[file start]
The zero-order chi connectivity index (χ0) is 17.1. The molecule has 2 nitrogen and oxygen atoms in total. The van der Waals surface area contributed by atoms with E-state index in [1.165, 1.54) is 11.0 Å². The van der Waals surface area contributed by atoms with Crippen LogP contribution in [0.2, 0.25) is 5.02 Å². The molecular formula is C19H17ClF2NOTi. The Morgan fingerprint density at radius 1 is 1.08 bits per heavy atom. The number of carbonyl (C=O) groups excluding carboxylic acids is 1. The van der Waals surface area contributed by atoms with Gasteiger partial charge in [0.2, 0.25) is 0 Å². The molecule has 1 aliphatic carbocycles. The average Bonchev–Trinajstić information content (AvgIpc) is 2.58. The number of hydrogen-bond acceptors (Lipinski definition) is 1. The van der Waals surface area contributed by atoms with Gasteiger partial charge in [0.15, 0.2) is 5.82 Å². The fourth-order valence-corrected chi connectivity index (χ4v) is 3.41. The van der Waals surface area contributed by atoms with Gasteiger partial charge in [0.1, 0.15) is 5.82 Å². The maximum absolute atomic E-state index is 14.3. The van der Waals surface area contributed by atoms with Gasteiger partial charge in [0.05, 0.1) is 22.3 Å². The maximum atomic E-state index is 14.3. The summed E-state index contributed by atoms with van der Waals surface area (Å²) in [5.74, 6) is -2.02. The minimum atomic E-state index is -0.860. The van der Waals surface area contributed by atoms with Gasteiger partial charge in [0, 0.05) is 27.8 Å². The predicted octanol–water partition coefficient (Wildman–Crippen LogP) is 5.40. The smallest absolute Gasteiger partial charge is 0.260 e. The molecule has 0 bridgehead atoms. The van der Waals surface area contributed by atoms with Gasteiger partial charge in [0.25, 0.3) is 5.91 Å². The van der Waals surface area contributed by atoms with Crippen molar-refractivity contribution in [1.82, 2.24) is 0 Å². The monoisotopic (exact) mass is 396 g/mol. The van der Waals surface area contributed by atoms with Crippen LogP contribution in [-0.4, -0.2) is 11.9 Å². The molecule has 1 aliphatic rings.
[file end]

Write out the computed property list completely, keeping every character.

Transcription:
The zero-order chi connectivity index (χ0) is 17.1. The molecule has 2 nitrogen and oxygen atoms in total. The van der Waals surface area contributed by atoms with E-state index in [1.165, 1.54) is 11.0 Å². The van der Waals surface area contributed by atoms with Crippen LogP contribution in [0.2, 0.25) is 5.02 Å². The molecular formula is C19H17ClF2NOTi. The Morgan fingerprint density at radius 1 is 1.08 bits per heavy atom. The number of carbonyl (C=O) groups excluding carboxylic acids is 1. The van der Waals surface area contributed by atoms with Gasteiger partial charge in [0.2, 0.25) is 0 Å². The molecule has 1 aliphatic carbocycles. The average Bonchev–Trinajstić information content (AvgIpc) is 2.58. The number of hydrogen-bond acceptors (Lipinski definition) is 1. The van der Waals surface area contributed by atoms with Gasteiger partial charge in [0.15, 0.2) is 5.82 Å². The fourth-order valence-corrected chi connectivity index (χ4v) is 3.41. The van der Waals surface area contributed by atoms with Gasteiger partial charge in [0.1, 0.15) is 5.82 Å². The maximum absolute atomic E-state index is 14.3. The van der Waals surface area contributed by atoms with Gasteiger partial charge in [0.05, 0.1) is 22.3 Å². The maximum atomic E-state index is 14.3. The summed E-state index contributed by atoms with van der Waals surface area (Å²) in [5.74, 6) is -2.02. The minimum atomic E-state index is -0.860. The van der Waals surface area contributed by atoms with Gasteiger partial charge in [0, 0.05) is 27.8 Å². The predicted octanol–water partition coefficient (Wildman–Crippen LogP) is 5.40. The smallest absolute Gasteiger partial charge is 0.260 e. The molecule has 0 bridgehead atoms. The van der Waals surface area contributed by atoms with Gasteiger partial charge in [0.25, 0.3) is 5.91 Å². The van der Waals surface area contributed by atoms with Crippen molar-refractivity contribution in [1.82, 2.24) is 0 Å². The monoisotopic (exact) mass is 396 g/mol. The van der Waals surface area contributed by atoms with Crippen LogP contribution in [-0.4, -0.2) is 11.9 Å². The molecule has 1 aliphatic rings.